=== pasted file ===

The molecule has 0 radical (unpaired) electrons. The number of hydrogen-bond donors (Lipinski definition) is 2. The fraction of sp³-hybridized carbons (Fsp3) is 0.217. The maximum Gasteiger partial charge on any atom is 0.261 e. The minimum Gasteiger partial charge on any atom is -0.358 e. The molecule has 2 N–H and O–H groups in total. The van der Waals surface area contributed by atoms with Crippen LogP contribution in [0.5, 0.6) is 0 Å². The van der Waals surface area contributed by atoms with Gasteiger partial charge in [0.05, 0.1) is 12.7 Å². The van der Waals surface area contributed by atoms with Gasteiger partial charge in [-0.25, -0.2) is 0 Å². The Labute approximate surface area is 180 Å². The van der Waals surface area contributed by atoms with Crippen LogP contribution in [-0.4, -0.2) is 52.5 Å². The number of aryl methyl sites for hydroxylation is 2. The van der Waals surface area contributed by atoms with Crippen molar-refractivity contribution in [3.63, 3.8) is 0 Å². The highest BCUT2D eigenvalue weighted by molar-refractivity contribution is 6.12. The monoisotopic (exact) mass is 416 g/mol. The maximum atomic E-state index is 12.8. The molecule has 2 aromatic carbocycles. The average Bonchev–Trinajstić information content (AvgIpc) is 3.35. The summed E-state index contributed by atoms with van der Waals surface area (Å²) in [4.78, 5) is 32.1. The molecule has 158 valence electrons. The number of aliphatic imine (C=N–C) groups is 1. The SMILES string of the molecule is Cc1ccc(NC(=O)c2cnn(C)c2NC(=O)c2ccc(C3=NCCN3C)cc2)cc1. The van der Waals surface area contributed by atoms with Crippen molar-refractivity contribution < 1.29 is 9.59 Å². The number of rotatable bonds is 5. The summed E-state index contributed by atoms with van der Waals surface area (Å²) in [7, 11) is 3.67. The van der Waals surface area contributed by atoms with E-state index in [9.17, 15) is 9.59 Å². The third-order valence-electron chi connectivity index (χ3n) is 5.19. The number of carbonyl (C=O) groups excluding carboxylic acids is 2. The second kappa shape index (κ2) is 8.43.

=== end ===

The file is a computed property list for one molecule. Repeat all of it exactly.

The molecule has 0 radical (unpaired) electrons. The number of hydrogen-bond donors (Lipinski definition) is 2. The fraction of sp³-hybridized carbons (Fsp3) is 0.217. The maximum Gasteiger partial charge on any atom is 0.261 e. The minimum Gasteiger partial charge on any atom is -0.358 e. The molecule has 2 N–H and O–H groups in total. The van der Waals surface area contributed by atoms with Crippen LogP contribution in [0.5, 0.6) is 0 Å². The van der Waals surface area contributed by atoms with Gasteiger partial charge in [0.05, 0.1) is 12.7 Å². The van der Waals surface area contributed by atoms with Gasteiger partial charge in [-0.25, -0.2) is 0 Å². The Labute approximate surface area is 180 Å². The van der Waals surface area contributed by atoms with Crippen LogP contribution in [-0.4, -0.2) is 52.5 Å². The number of aryl methyl sites for hydroxylation is 2. The van der Waals surface area contributed by atoms with Crippen molar-refractivity contribution in [3.63, 3.8) is 0 Å². The highest BCUT2D eigenvalue weighted by molar-refractivity contribution is 6.12. The monoisotopic (exact) mass is 416 g/mol. The maximum atomic E-state index is 12.8. The molecule has 2 aromatic carbocycles. The average Bonchev–Trinajstić information content (AvgIpc) is 3.35. The summed E-state index contributed by atoms with van der Waals surface area (Å²) in [4.78, 5) is 32.1. The molecule has 158 valence electrons. The number of aliphatic imine (C=N–C) groups is 1. The SMILES string of the molecule is Cc1ccc(NC(=O)c2cnn(C)c2NC(=O)c2ccc(C3=NCCN3C)cc2)cc1. The van der Waals surface area contributed by atoms with Crippen molar-refractivity contribution < 1.29 is 9.59 Å². The number of rotatable bonds is 5. The summed E-state index contributed by atoms with van der Waals surface area (Å²) in [7, 11) is 3.67. The van der Waals surface area contributed by atoms with E-state index in [9.17, 15) is 9.59 Å². The third-order valence-electron chi connectivity index (χ3n) is 5.19. The number of carbonyl (C=O) groups excluding carboxylic acids is 2. The second kappa shape index (κ2) is 8.43.